Bergius Botanical Gardens

by on 21/06/18 at 12:19 pm

I was out on another adventure with my visiting parents the other day. This time we visited the Bergius Botanical Gardens (or Bergianska Trädgården). It was actually my first visit here… so it is perfect for a blog article! I recently blogged about taking a nature walk around Djurgården park and the botanical gardens are actually a part of the park, albeit in the northern part (not the island of Djurgården). The park is actually quite huge, stretching like an inverted, wonky C around the eastern part of the Stockholm.

The Japanese pond
Bergianska Trädgården is located on the shores of Brunnsviken, close to Stockholm University in an area called Frescati. This is north of the central part of Stockholm, 7 subway stops (red line) from the Hotel Rival to the station Universitet. While it isn’t centrally located, it is good to note that, besides the gardens, you have acres of parkland as well as the Museum of Natural History in the area… so you can easily spend a full day here.
Herb garden with Gamla Orangeriet
The Gardens were originally founded by the Bergius brothers back in 1791 and moved to its current location in 1885. The gardens themselves are free to visit and wander about. They do have two greenhouses which charge admission… the Edvard Anderson Conservatory and the historic Victoria House (open only May through September). They also have an old orangery (Gamla Orangeriet) with herb garden which has a nice restaurant & café for lunch.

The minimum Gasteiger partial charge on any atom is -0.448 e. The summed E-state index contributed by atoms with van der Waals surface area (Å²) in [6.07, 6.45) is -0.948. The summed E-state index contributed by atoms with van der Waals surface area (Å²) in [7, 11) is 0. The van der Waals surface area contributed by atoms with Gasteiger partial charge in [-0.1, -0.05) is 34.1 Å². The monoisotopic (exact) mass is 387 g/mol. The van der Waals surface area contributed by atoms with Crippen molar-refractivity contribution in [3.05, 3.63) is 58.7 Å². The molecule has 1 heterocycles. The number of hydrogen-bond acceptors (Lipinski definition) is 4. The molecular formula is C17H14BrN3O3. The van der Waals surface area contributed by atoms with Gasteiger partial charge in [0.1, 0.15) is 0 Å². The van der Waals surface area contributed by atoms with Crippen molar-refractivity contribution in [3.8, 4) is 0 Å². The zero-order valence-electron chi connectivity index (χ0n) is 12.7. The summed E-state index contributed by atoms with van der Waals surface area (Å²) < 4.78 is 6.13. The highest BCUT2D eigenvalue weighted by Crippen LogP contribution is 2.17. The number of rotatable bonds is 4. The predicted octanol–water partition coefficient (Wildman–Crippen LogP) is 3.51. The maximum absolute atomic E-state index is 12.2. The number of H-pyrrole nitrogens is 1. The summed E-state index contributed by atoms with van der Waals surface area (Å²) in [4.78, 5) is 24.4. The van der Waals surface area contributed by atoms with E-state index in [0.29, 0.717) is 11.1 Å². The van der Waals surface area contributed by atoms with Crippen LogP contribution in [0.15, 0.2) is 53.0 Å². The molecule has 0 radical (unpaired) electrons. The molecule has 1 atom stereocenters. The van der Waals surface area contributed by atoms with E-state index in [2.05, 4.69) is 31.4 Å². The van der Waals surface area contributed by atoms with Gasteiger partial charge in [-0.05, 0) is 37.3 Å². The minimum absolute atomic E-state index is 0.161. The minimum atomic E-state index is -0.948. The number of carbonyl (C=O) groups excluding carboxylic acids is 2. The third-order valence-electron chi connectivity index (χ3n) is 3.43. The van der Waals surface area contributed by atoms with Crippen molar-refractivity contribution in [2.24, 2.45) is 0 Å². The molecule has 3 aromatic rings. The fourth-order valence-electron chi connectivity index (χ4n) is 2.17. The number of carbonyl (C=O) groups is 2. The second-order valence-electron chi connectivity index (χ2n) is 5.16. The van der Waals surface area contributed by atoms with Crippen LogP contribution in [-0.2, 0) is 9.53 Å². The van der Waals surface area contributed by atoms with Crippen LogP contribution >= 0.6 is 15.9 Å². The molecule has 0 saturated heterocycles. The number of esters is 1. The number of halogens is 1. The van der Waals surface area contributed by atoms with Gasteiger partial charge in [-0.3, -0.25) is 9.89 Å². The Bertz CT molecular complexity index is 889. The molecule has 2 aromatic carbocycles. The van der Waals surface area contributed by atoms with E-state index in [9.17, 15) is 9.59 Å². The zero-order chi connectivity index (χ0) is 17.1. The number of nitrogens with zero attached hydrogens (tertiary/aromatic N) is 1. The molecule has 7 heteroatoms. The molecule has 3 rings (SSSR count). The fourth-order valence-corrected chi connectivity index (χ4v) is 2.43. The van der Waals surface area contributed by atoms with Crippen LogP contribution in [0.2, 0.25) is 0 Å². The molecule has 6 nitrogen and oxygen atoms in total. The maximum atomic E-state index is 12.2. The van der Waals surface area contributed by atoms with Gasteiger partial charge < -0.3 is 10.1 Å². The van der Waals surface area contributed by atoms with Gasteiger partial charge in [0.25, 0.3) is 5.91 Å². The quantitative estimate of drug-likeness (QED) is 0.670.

Giant lily pads at Victoria House
We mainly wandered through the outdoor gardens. The theme this year is “around the world” and we enjoyed the Italian terrace, Japanese gardens and Rhododendron valley. We did visit the Victoria House which, while small, was pretty amazing… especially the giant water lily (Victoria). The lily pads are enormous and the flowers are really spectacular. The house itself is classified as historic and unique due to similar conservatories having disappeared across Europe.
Brunnsviken resembles a lake, though it is actually an inlet of the Baltic. The park stretches around the entire inlet and you can walk the entire shoreline (10 kilometers). On the other side of Brunnsviken from the botanical gardens is´Haga Park which is full of interesting places to visit. The area around Brunnsviken is a popular recreational area for Stockholmers who enjoy coming here to swim, boat, jog, bike and picnic.

Brunnsviken seen from the Italian terrace.
Trails along the water
Victoria House from the outside
Italian terrace